Maximum crack widths for water-bearing structures are generally based on the autogenous healing ability of concrete, which is the capacity for the concrete to repair its own cracks. This autogenous healing mechanism is primarily based on calcium carbonate formation, due to a reaction of one of the products of cement hydration, calcium hydroxide or Portlandite, with carbon dioxide from the environment. This reaction also is known as concrete carbonation. Internal carbon dioxide production in cracks may enhance mineral formation and internal crack blocking. Carbon dioxide in the alkaline surrounding concrete becomes carbonate, which may deposit with present calcium elements in the form of calcium carbonate and limestone. Carbon dioxide can be produced from the microbial metabolic conversion of nutrients containing carbon, such as sugars and organic salts. By incorporating bacteria and the specific nutrients, the healing capacity of concrete can be enhanced autonomously. 

The easiest way to apply bacteria and its nutrients to concrete is by preparing a liquid and spraying it on a porous or cracked concrete surface. Upon mineral formation, the surface becomes again densified. This method is applicable for repair and maintenance work. More challenging is to incorporate bacteria and its nutrients from the moment mortar or concrete is made, so that the repair occurs automatically. 

The easiest way to apply bacteria and its nutrients to concrete is by preparing a liquid and spraying it on a porous or cracked concrete surface.    The easiest way to apply bacteria and its nutrients to concrete is by preparing a liquid and spraying it on a porous or cracked concrete surface.

The easiest way to apply bacteria and its nutrients to concrete is by preparing a liquid and spraying it on a porous or cracked concrete surface.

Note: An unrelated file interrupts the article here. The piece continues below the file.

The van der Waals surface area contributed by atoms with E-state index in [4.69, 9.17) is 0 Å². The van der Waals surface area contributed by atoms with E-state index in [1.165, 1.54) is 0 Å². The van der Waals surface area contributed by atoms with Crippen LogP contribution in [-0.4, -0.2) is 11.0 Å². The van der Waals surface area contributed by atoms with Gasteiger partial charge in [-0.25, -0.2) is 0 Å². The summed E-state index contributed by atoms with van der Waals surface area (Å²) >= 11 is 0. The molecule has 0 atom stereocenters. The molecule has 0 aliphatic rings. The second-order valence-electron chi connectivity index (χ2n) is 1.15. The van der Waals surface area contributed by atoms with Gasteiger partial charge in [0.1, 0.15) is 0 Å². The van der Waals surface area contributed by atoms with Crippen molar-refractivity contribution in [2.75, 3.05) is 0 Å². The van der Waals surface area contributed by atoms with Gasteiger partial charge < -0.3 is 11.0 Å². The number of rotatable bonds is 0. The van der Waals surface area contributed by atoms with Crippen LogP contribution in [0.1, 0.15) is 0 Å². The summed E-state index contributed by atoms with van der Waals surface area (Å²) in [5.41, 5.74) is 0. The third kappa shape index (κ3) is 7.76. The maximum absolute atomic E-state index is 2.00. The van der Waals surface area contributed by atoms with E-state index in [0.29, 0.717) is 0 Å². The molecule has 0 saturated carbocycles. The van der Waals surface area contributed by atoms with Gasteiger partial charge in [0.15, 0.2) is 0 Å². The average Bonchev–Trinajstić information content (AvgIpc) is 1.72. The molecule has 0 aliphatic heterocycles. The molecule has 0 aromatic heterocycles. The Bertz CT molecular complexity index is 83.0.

For this application, particles can be developed that consist of dormant bacteria and its nutrients. Bacteria in a dormant state, similar to plant seeds, can survive the harsh conditions of concrete and remain viable for prolonged periods of time. The particles can be mixed in with the sand fraction of mortar or concrete, so that the particles are widely distributed through the matrix, which is packed with healing potential. Upon cracking of the hardened concrete matrix, the particles are hit and the ingredients can be released. Water disperses the ingredients in the surrounding crack volume and bacteria can activate, grow out into a colony and start converting the nutrients into crack-blocking minerals. 

Since the biological ingredients are dispersible in water, particles may disintegrate during the wet stage of the mixing process. In order to prevent this, the particles can be treated so that the ingredients are protected during the mixing stage. This can, for instance, be done by applying a protective barrier to the particles in the form of a coating. Since part of the particle may still be released during mixing, it is important that the selected nutrients do not interfere with concrete hardening or affect functionality of other additives, such as a superplasticizer. In order to limit the effect, nutrients can be selected that show negligible influence on cement hydration and strength development.